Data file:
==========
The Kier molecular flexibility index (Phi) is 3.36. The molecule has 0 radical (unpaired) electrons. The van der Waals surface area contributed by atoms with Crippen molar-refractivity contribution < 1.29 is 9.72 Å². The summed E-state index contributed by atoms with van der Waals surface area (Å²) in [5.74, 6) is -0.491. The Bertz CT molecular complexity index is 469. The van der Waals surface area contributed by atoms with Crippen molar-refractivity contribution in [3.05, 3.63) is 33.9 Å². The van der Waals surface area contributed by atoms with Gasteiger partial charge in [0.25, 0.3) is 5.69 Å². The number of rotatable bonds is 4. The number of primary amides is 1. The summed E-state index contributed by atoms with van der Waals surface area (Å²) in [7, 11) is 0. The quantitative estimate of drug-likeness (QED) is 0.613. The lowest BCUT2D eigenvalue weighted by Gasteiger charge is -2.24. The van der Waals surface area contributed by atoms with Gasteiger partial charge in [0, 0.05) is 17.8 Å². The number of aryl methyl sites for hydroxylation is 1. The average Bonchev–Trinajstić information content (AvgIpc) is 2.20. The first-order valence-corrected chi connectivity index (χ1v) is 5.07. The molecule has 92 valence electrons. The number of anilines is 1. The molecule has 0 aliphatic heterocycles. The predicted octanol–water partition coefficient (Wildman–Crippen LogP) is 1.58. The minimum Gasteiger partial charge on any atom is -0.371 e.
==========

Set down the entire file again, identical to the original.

The Kier molecular flexibility index (Phi) is 3.36. The molecule has 0 radical (unpaired) electrons. The van der Waals surface area contributed by atoms with Crippen molar-refractivity contribution < 1.29 is 9.72 Å². The summed E-state index contributed by atoms with van der Waals surface area (Å²) in [5.74, 6) is -0.491. The Bertz CT molecular complexity index is 469. The van der Waals surface area contributed by atoms with Crippen molar-refractivity contribution in [3.05, 3.63) is 33.9 Å². The van der Waals surface area contributed by atoms with Gasteiger partial charge in [0.25, 0.3) is 5.69 Å². The number of rotatable bonds is 4. The number of primary amides is 1. The summed E-state index contributed by atoms with van der Waals surface area (Å²) in [7, 11) is 0. The quantitative estimate of drug-likeness (QED) is 0.613. The lowest BCUT2D eigenvalue weighted by Gasteiger charge is -2.24. The van der Waals surface area contributed by atoms with Gasteiger partial charge in [0, 0.05) is 17.8 Å². The number of aryl methyl sites for hydroxylation is 1. The average Bonchev–Trinajstić information content (AvgIpc) is 2.20. The first-order valence-corrected chi connectivity index (χ1v) is 5.07. The molecule has 92 valence electrons. The number of anilines is 1. The molecule has 0 aliphatic heterocycles. The predicted octanol–water partition coefficient (Wildman–Crippen LogP) is 1.58. The minimum Gasteiger partial charge on any atom is -0.371 e.